Situated on a landmark site in Wan Chai that overlooks the Victoria Harbour before Hong Kong's massive land reclamation, the historical Gloucester Luk Kwok Hotel features Canton Room's signature restaurant well-known for traditional Cantonese cuisine.
In-between Architects were commissioned to completely redesign Canton Room with a new look that reflects the rich history of this site and the vibrant characteristics of the old and the new streetscapes of Wan Chai.
Architects Ivan Wong and Michelle Kwok found inspiration for the restaurant redesign from Richard Mason's 1957 novel "The World of Suzie Wong." The writer stayed at the Luk Kwok hotel on this site to complete his novel set in old Wan Chai.
As a result, the new Canton Room is articulated throughout with symbols and subtle details from the late 1950s to 1960s. These include decorative curves on the furniture and walls that allude to the traditional Qipao dress that Suzie Wong wore regularly. Patterned glass, retro lighting fixtures, and the signature dark green colour accents that one can still find on Hong Kong ferries and trams represent the most traditional forms of public transportation in Wan Chai and its surrounding neighbourhoods.
Hong Kong's geography is defined by water and mountains, much like ancient Chinese ink paintings' key features. The Canton Room's design captures these critical elements in the use of natural colours, highlighted with earth tones and deep blues and greens. Combined with distinct flowing motifs to the restaurant's carpet and accent wall fabrics, reflecting the values of living harmoniously with nature. At the entrance, a forest green marble portal was preserved from the former restaurant design to respect the origins and heritage of this historic hotel.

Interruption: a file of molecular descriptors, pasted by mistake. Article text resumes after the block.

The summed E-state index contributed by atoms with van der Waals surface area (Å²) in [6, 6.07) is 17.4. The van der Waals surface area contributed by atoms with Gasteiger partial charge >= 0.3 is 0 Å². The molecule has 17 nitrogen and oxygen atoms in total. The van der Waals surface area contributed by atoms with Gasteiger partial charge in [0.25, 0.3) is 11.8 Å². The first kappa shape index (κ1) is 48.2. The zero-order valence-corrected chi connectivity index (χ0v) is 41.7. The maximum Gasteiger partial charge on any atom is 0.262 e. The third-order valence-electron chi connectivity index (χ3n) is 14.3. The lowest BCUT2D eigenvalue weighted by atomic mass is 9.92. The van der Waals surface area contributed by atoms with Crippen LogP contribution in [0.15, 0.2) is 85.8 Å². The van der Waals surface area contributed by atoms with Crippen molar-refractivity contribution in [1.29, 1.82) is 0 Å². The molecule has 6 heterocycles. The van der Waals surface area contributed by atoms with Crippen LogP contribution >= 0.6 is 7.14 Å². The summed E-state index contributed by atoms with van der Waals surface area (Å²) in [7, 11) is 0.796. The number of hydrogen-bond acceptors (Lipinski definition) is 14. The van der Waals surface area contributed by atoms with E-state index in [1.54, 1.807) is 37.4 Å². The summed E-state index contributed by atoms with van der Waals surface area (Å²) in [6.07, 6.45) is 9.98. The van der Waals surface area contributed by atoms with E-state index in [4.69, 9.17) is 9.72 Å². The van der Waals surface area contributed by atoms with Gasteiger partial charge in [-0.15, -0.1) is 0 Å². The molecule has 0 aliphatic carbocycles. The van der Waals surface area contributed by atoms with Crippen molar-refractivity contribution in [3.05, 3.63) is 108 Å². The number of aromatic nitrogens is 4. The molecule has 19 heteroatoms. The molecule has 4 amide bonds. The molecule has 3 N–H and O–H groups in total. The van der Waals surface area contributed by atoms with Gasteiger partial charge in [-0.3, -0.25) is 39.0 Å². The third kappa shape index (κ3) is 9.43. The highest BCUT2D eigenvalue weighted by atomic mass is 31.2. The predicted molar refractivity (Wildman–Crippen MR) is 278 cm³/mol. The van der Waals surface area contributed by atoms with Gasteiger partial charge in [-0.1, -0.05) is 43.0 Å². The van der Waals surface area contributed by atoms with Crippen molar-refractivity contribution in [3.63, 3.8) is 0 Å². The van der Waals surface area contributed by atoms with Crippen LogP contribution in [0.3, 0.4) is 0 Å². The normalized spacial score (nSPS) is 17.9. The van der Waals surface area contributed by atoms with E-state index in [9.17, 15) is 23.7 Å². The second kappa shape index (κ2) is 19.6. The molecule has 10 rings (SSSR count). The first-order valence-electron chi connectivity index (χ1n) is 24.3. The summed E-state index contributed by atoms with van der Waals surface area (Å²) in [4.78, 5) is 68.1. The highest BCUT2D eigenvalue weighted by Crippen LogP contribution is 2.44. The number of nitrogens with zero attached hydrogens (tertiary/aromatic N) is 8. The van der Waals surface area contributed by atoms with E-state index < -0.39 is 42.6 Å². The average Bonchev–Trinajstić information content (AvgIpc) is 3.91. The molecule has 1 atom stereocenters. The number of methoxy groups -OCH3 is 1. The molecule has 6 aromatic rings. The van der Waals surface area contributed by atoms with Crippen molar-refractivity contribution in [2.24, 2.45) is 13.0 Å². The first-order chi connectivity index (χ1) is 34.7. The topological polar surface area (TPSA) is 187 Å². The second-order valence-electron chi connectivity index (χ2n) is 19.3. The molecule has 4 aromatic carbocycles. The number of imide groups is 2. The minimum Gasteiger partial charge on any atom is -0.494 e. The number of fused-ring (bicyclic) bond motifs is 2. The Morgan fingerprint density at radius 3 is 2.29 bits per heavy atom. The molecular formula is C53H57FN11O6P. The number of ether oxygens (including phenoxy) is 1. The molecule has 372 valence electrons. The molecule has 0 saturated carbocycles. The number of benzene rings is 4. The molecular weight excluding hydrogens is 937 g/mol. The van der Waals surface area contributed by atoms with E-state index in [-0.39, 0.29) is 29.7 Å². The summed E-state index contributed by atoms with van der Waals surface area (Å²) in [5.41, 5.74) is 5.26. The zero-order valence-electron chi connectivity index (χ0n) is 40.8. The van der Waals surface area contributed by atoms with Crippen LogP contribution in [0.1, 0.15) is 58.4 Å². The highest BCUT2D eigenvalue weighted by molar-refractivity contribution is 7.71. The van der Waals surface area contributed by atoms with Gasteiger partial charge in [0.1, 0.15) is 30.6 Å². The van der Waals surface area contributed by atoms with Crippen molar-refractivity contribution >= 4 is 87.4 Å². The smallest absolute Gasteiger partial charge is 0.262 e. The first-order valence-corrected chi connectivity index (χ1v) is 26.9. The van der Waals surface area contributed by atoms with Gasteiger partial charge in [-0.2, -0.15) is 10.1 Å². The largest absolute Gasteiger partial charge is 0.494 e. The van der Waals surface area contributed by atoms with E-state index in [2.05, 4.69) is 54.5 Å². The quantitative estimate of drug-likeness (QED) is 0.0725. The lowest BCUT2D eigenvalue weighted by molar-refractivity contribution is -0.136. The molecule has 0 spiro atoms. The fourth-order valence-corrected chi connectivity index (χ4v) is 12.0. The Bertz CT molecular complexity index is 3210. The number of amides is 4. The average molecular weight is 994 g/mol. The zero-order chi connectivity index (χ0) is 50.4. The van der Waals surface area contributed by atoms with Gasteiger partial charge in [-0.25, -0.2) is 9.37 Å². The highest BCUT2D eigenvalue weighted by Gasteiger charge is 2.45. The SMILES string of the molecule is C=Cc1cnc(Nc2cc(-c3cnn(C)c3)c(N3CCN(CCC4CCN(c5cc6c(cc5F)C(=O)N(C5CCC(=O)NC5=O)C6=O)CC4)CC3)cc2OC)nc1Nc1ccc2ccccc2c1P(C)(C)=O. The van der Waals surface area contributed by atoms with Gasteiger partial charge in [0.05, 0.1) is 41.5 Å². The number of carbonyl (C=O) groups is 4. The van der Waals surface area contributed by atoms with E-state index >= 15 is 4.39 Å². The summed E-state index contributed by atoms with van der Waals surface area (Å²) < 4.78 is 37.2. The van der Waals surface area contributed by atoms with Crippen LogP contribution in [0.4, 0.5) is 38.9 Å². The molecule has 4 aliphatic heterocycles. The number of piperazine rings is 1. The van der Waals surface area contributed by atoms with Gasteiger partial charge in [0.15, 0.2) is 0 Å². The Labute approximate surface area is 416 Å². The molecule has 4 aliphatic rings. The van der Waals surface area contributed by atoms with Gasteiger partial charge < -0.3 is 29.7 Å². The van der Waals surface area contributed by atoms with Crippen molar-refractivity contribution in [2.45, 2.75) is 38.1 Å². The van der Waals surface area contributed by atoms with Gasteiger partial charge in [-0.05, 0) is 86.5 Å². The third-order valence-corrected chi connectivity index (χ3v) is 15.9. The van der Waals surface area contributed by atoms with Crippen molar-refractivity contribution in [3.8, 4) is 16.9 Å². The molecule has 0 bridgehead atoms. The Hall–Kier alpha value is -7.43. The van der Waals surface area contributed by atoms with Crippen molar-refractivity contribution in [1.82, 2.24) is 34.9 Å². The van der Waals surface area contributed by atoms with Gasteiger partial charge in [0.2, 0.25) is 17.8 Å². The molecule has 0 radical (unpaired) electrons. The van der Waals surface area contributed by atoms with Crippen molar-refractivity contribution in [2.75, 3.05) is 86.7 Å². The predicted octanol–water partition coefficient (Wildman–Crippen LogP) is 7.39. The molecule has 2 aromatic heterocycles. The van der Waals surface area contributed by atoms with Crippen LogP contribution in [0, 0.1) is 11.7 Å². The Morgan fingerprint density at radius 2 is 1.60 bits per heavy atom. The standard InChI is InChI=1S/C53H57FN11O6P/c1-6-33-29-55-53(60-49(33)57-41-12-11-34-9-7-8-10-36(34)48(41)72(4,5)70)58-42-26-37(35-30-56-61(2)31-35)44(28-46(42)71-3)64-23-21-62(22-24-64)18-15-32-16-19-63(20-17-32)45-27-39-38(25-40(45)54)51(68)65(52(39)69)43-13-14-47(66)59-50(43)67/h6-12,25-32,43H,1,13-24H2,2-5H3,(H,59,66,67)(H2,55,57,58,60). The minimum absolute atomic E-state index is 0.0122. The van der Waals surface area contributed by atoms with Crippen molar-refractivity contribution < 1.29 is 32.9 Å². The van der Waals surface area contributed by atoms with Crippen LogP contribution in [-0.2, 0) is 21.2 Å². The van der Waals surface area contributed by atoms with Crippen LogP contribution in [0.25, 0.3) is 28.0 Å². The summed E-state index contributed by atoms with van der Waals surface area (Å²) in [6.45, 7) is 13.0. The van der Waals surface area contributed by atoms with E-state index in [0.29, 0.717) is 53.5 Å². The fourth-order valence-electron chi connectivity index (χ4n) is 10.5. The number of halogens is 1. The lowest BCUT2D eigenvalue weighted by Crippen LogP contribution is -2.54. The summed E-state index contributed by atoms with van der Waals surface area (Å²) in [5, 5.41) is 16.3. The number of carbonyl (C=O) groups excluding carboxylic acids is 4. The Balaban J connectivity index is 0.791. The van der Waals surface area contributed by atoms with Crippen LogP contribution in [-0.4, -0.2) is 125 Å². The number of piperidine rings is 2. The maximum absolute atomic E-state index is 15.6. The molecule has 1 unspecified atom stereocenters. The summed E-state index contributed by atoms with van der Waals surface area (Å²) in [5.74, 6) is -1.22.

The restaurant layout comprises of two distinct areas, an entrance reception hall at the front and more private banquet rooms at the back. These two areas are bridged by a narrow columned corridor-like space. The design team took on the challenge to accentuate this constrained in-between space, introducing linear banquette seating in a sharp green tone to symbolize the traditional tram experience of Hong Kong, an allegorical "portal" to connect the two main areas of the restaurant. An antique porous Chinese wooden screen is used as the backdrop to this banquette area to represent this tram's windows.
'Keep Wan Chai Weird' is a hidden slogan one can find as graffiti in the back lanes of Wan Chai. With all its sensory allusions to old Hong Kong, the new Canton Room is a continuing tribute to the eclectic historical charm of this neighbourhood.